The Sushing neck muscles are this morning all of an ache, no doubt from the depressed head-wagging which characterized my mien yesterday as I listened despondently to the small-minded and ill-informed protests over the appointment of Lizzie Butler-Sloss to oversee the new enquiry into child-abuse. The objection that she is related to a former Lord Chancellor I reject as fatuous. After-all, in our nepotistic legal system it would be almost impossible to find a credible chair for a public enquiry who wasn't in some way related to at least one former Lord Chancellor. However, what really saddened me was the failure by the media to recognise the subtle wisdom of the choice of the Baroness for this role.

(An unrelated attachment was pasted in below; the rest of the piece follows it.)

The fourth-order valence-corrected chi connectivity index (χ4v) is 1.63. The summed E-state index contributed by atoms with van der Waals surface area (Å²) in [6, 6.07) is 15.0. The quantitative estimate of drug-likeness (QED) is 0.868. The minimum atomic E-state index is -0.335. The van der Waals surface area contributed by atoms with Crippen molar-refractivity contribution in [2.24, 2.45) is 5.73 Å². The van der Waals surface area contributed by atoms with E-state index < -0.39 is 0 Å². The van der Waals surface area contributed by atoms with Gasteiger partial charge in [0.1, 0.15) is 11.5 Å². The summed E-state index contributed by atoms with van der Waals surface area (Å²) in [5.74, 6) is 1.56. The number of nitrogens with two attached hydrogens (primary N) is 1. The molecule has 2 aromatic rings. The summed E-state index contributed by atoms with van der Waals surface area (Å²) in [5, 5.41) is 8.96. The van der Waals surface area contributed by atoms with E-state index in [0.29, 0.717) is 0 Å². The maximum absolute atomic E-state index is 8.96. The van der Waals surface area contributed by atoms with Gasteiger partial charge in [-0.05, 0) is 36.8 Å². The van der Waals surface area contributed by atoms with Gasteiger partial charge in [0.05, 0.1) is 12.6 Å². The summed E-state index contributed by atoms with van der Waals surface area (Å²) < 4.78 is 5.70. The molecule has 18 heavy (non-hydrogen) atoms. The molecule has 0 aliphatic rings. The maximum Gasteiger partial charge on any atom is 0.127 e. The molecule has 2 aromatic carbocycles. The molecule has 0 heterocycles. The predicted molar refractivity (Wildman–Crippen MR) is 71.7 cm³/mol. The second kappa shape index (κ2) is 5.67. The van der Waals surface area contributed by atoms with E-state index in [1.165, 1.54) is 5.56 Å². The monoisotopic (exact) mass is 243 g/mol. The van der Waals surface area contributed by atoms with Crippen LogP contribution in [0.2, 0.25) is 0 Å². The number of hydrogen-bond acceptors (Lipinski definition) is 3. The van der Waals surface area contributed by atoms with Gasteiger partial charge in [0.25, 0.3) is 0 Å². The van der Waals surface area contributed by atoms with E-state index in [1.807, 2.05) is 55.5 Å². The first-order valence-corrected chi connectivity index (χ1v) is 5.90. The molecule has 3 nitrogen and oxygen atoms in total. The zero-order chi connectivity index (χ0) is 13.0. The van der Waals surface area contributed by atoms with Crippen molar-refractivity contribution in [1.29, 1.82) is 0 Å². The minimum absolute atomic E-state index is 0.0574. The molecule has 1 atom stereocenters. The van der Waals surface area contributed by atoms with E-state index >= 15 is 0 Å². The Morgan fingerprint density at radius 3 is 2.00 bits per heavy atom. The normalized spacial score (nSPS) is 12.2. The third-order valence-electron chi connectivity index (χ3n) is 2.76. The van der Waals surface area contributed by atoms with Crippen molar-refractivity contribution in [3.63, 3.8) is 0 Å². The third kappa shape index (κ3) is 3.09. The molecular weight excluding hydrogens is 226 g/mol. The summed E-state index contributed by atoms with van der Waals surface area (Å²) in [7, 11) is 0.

I can reveal today that the appointment of Baroness Butler-Sloss was the result of my recommendations to the Cabinet Office, which in turn were the result of many years of research by the EDSRF into the effectiveness of public enquiries. That research has confirmed that enquires into historical events depend greatly for their success upon the ability of witnesses to recall with accuracy those events relevant to the subject of the enquiry. It is of supreme importance, therefore, that the chair of an enquiry should be equipped with every possible advantage for evoking vivid memories from those whom they interview. In the present case I determined that the good Baroness would be uniquely suited to the role owing to her passing resemblance to Jimmy Savile, which can be relied upon to provide a hefty sub-conscious nudge to the memories of those called to give evidence.